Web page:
Analysts’ and Managers’ Use of Humor on Public Earnings Conference Calls
56 Pages Posted: 25 Jul 2019 Last revised: 15 Sep 2020
Date Written: September 2020
Despite the prevalence and importance of humor in interpersonal communication, the disclosure literature is silent on the use of humor in the context of corporate communications. We examine analysts’ and managers’ use of humor during public earnings conference calls. Using a sample of nearly 90,000 conference calls from 2003–2016, we find that experienced analysts and analysts with positive views of the company are more likely than other analysts to use humor on conference calls. We also find that analysts who use humor on conference calls are allowed to speak for a longer period of time and receive longer responses from managers, and that analysts tend to use humor when the tone of their question is unusually negative. When managers use humor, analysts’ stock recommendation revisions following the call are more positive, and the tone of the company’s media coverage is more favorable. Our study provides new evidence on the use of humor in corporate disclosure events, and our findings indicate that humor has a meaningful influence on the outcomes of public earnings conference calls.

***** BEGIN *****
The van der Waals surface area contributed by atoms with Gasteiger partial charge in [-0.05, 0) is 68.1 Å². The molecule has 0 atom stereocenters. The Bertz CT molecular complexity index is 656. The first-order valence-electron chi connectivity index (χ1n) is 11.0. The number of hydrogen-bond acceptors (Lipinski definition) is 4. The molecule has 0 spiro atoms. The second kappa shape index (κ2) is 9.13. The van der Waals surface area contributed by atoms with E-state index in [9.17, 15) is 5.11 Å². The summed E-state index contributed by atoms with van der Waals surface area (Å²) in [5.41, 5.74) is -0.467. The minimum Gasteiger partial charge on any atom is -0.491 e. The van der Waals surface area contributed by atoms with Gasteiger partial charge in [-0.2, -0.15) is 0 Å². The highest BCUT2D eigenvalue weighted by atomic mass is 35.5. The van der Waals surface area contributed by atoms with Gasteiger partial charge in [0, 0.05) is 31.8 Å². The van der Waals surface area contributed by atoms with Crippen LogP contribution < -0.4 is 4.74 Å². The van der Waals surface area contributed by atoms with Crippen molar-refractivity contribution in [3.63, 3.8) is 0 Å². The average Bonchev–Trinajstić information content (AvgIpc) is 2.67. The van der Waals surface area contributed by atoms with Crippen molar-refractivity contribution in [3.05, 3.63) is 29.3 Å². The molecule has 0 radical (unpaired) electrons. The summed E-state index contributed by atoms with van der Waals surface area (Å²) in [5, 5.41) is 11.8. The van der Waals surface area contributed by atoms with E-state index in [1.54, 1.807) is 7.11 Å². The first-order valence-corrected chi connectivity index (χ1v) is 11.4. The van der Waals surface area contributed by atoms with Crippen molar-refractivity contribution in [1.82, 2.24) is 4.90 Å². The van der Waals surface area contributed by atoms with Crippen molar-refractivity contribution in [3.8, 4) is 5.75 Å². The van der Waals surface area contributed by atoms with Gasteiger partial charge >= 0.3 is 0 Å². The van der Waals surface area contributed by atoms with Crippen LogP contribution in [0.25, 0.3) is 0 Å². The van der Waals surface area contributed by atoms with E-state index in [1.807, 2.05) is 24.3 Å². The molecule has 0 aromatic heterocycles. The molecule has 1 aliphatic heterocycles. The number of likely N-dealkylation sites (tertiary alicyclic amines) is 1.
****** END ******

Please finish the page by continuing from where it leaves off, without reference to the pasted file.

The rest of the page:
Keywords: earnings conference calls, humor, disclosure, financial analysts, management
JEL Classification: G02, G20, G24, G29, D22, M40, M41
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